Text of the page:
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at less than three scale miles per hour. The top end, as is the case of most models, exceeds the prototype’s 50 m.p.h. top speed, however, a turn of the throttle will dampen any excess speed. All of the wheels pick up current from the rail head and this is distrib- uted to the motor and LED lighting ar- ray through a circuit board mounted under the roof and just out of sight of the windows. White LED’s illuminate the various forward lights with red LED’s bringing up the rear. The board also features an eight pin DCC plug for plug-and-play installation of a DCC decoder in addi- tion to having contact points for oper- ating trolley poles should one wish to replace the acetal resin, non-operating poles provided on the model with live poles. This latest PCC model is a solid ex-


ample of the new generation of street- car and transit models that have re- cently been released to the model railroad market. Two exceptional fea- tures of the model that need to be high- lighted are the 30 degree windshield, which has never been done on a mass produced PCC model before and the cor- rect floor height. The car nestles down over the track in the same manner as does its prototype. With thirteen paint schemes which include San Francisco (cream and green); Brooklyn, Philadel- phia (silver); Kansas City, Newark, Louisville, Pacific Electric, Baltimore (yellow and gray), Philadelphia (cream and green), Boston Elevated, Cincin- nati, Chicago Transit Authority, Los Angeles Railway, San Francisco (wing style) as well as undecorated available, traction enthusiasts should be able to find a PCC car that is right for their system. These PCC models retail for $124.95.—GEORGE RILEY


GE U30C diesel locomotive: N scale Mfd. by Kato U.S.A., 100 Remington


Rd., Schaumburg, IL 60173 or www.katousa.com. The General Electric U30C was al-


ways one of those locomotives that I found myself drawn to during my early days in N scale. I discovered the origi- nal batch of Kato models well after they were initially produced and was rarely afforded the opportunity to pur- chase one. They were hard to find and nobody was letting theirs go. At the time they were introduced, they really were the best of what N scale locomo- tives could be. Kato has always led the way in performance and shell detail and the initial run of the U30C proved that. As good as that locomotive was,


there were a few problems, though. The original batch of U30C’s had open pilots and couplers mounted directly to the trucks. This looked pretty bad. The


92


frames were also extremely DCC un- friendly. It took machinist skills to be able to convert these engines to DCC. There is also the fact that the original run of locomotives were limited in numbers and were increasingly hard to find. The day I heard that Kato was re- running them, I became a happy mod- eler once again. This run of U30C locomotives is of-


fered in several western road paint schemes which are Santa Fe, Union Pacific, Burlington Northern and the Department of Transportation. The ATSF and UP engines are offered in two different road numbers. Kato also offer these locomotives with DCC fac- tory installed. Probably, the first thing I noticed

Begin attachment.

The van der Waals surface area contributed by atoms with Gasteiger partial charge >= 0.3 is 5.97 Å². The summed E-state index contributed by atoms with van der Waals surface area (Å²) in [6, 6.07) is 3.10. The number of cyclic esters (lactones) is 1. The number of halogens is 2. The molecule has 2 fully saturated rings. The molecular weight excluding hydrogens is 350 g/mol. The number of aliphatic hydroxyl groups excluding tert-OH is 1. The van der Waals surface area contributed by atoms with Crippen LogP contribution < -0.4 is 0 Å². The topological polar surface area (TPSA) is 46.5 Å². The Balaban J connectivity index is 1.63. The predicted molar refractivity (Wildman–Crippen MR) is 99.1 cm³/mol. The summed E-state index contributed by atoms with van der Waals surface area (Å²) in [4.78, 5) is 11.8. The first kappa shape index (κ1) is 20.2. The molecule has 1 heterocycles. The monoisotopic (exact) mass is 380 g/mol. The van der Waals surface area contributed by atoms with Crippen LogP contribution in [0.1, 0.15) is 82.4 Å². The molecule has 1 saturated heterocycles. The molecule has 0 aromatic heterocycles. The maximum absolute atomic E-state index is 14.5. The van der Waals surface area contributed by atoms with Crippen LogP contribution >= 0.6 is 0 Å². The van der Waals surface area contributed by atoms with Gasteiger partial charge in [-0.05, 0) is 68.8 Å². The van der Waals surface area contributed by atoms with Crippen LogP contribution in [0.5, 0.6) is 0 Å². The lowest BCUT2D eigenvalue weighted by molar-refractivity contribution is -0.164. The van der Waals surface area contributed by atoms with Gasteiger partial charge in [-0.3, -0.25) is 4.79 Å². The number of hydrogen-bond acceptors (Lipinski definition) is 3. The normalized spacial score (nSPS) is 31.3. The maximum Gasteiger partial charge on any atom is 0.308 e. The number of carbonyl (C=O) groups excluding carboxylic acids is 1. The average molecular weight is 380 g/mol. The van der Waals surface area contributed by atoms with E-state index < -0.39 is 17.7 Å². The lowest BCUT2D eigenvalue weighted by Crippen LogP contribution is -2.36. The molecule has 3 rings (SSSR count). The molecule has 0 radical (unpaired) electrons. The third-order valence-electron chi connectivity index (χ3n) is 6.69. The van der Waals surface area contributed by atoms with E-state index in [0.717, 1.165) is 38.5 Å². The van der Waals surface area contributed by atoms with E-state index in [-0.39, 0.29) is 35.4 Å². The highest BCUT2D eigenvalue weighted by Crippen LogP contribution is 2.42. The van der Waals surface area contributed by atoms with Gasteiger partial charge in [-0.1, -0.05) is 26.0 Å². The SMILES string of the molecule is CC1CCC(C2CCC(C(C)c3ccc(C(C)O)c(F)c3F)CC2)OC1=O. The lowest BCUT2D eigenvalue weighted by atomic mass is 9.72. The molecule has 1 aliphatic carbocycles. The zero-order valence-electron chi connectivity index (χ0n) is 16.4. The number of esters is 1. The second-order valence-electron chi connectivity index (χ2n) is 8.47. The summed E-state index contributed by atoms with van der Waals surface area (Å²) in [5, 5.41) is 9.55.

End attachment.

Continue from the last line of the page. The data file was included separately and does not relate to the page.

about these new locomotives is that the pilot is a full (closed) pilot. The truck mounted couplers are replaced in favor body mounted couplers making a pro- totypically correct closed pilot possible. Chalk one up in the win column for Kato on that one. The days of buying a coupler conversion kit are over. The front pilot has a plow mounted to it with m.u. hoses molded into it. The rear pilot is similar to the front except for the lack of a plow. The m.u. hoses on the rear pilot are separate plastic pieces that slip into little mounting holes. This is how the pilots should look. Kato really got it right here. The coupler cut lever is finely molded and is well replicated. I don’t think I would bother with shaving it off and replac- ing it with etched brass or wire cut levers.


Another improvement over the old


model is the addition of lighted num- berboards with numbers printed on them. Blank numberboards were al- ways a big gripe of mine. Putting those tiny little numbers on the number- boards is tedious especially if you have to do it four times per engine. Kato numbers are all very sharp and they do light up nicely. Speaking of lighting, I think the lighting on these engines is superb. The lights are lit by a tiny LED on the electrical board. These LED’s are white in color, but have a slightly yel- low colored light tube or rod that changes white light into very incandes- cent looking headlights and number- board lights. Now, if I were to add a de- coder from another manufacturer I would have to check to see if the LED was white or a different color. The look of the headlight could be changed. In the past, Kato has offered clear head- light rods so I would expect the same for these locomotives. In d.c. mode, these headlights lit up well before the engine started moving, a much wel- comed feature by non-DCC guys. These locomotives come with Kato’s operating knuckle couplers installed. For me, they look like they stick out


DECEMBER 2011


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